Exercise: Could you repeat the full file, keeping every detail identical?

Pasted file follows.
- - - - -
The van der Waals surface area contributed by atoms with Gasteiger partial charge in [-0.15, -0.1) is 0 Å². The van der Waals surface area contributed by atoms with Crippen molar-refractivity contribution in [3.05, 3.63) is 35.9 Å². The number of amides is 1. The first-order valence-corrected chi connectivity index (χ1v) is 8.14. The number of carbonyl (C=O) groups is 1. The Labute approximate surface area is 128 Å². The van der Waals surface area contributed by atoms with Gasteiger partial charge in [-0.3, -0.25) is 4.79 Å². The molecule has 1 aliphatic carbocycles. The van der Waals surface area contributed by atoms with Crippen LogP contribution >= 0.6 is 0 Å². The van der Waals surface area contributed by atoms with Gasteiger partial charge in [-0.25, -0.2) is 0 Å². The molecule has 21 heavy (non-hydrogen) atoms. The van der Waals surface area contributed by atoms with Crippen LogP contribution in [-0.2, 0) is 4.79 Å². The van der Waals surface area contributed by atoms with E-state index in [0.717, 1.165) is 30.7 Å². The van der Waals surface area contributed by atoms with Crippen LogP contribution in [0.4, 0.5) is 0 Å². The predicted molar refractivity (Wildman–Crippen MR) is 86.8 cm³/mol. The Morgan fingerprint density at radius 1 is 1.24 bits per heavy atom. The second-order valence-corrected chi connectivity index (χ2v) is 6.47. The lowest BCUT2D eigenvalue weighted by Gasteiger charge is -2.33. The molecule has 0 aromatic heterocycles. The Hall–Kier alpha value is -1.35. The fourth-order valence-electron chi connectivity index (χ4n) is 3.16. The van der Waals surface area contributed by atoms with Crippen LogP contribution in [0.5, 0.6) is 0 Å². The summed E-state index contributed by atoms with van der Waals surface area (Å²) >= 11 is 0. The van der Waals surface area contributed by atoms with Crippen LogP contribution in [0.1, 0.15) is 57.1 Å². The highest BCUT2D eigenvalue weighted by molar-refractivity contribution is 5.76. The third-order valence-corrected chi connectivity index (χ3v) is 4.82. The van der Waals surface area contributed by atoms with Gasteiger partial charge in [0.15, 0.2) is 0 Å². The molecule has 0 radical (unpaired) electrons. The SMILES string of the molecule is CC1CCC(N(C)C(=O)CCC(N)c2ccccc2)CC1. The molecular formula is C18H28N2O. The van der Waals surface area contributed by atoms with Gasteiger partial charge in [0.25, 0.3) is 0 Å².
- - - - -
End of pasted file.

The van der Waals surface area contributed by atoms with Gasteiger partial charge in [-0.15, -0.1) is 0 Å². The van der Waals surface area contributed by atoms with Crippen molar-refractivity contribution in [3.05, 3.63) is 35.9 Å². The number of amides is 1. The first-order valence-corrected chi connectivity index (χ1v) is 8.14. The number of carbonyl (C=O) groups is 1. The Labute approximate surface area is 128 Å². The van der Waals surface area contributed by atoms with Gasteiger partial charge in [-0.3, -0.25) is 4.79 Å². The molecule has 1 aliphatic carbocycles. The van der Waals surface area contributed by atoms with Crippen LogP contribution >= 0.6 is 0 Å². The van der Waals surface area contributed by atoms with Gasteiger partial charge in [-0.25, -0.2) is 0 Å². The molecule has 21 heavy (non-hydrogen) atoms. The van der Waals surface area contributed by atoms with Crippen LogP contribution in [-0.2, 0) is 4.79 Å². The van der Waals surface area contributed by atoms with E-state index in [0.717, 1.165) is 30.7 Å². The van der Waals surface area contributed by atoms with Crippen LogP contribution in [0.4, 0.5) is 0 Å². The predicted molar refractivity (Wildman–Crippen MR) is 86.8 cm³/mol. The Morgan fingerprint density at radius 1 is 1.24 bits per heavy atom. The second-order valence-corrected chi connectivity index (χ2v) is 6.47. The lowest BCUT2D eigenvalue weighted by Gasteiger charge is -2.33. The molecule has 0 aromatic heterocycles. The Hall–Kier alpha value is -1.35. The fourth-order valence-electron chi connectivity index (χ4n) is 3.16. The van der Waals surface area contributed by atoms with Crippen LogP contribution in [0.5, 0.6) is 0 Å². The summed E-state index contributed by atoms with van der Waals surface area (Å²) >= 11 is 0. The van der Waals surface area contributed by atoms with Crippen LogP contribution in [0.1, 0.15) is 57.1 Å². The highest BCUT2D eigenvalue weighted by molar-refractivity contribution is 5.76. The third-order valence-corrected chi connectivity index (χ3v) is 4.82. The van der Waals surface area contributed by atoms with Gasteiger partial charge in [0.15, 0.2) is 0 Å². The molecule has 0 radical (unpaired) electrons. The SMILES string of the molecule is CC1CCC(N(C)C(=O)CCC(N)c2ccccc2)CC1. The molecular formula is C18H28N2O. The van der Waals surface area contributed by atoms with Gasteiger partial charge in [0.25, 0.3) is 0 Å².